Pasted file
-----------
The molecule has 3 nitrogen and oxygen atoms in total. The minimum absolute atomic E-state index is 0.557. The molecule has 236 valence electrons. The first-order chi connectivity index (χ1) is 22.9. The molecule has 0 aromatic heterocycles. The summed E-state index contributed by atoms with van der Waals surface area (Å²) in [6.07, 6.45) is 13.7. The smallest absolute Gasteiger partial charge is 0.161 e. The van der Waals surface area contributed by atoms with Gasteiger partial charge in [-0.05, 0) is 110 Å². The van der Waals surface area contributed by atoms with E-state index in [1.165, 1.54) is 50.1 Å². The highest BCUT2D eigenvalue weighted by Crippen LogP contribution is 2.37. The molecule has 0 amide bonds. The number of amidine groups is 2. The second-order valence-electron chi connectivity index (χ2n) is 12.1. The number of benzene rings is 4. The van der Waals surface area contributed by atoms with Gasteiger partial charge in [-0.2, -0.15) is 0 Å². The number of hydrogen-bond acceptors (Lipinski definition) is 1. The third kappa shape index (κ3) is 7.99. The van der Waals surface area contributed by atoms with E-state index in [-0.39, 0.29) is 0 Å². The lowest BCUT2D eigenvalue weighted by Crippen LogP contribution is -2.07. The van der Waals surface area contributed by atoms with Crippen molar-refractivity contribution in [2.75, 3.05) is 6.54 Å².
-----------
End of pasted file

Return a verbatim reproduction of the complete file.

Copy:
The molecule has 3 nitrogen and oxygen atoms in total. The minimum absolute atomic E-state index is 0.557. The molecule has 236 valence electrons. The first-order chi connectivity index (χ1) is 22.9. The molecule has 0 aromatic heterocycles. The summed E-state index contributed by atoms with van der Waals surface area (Å²) in [6.07, 6.45) is 13.7. The smallest absolute Gasteiger partial charge is 0.161 e. The van der Waals surface area contributed by atoms with Gasteiger partial charge in [-0.05, 0) is 110 Å². The van der Waals surface area contributed by atoms with E-state index in [1.165, 1.54) is 50.1 Å². The highest BCUT2D eigenvalue weighted by Crippen LogP contribution is 2.37. The molecule has 0 amide bonds. The number of amidine groups is 2. The second-order valence-electron chi connectivity index (χ2n) is 12.1. The number of benzene rings is 4. The van der Waals surface area contributed by atoms with Gasteiger partial charge in [-0.2, -0.15) is 0 Å². The number of hydrogen-bond acceptors (Lipinski definition) is 1. The third kappa shape index (κ3) is 7.99. The van der Waals surface area contributed by atoms with E-state index in [-0.39, 0.29) is 0 Å². The lowest BCUT2D eigenvalue weighted by Crippen LogP contribution is -2.07. The van der Waals surface area contributed by atoms with Crippen molar-refractivity contribution in [2.75, 3.05) is 6.54 Å².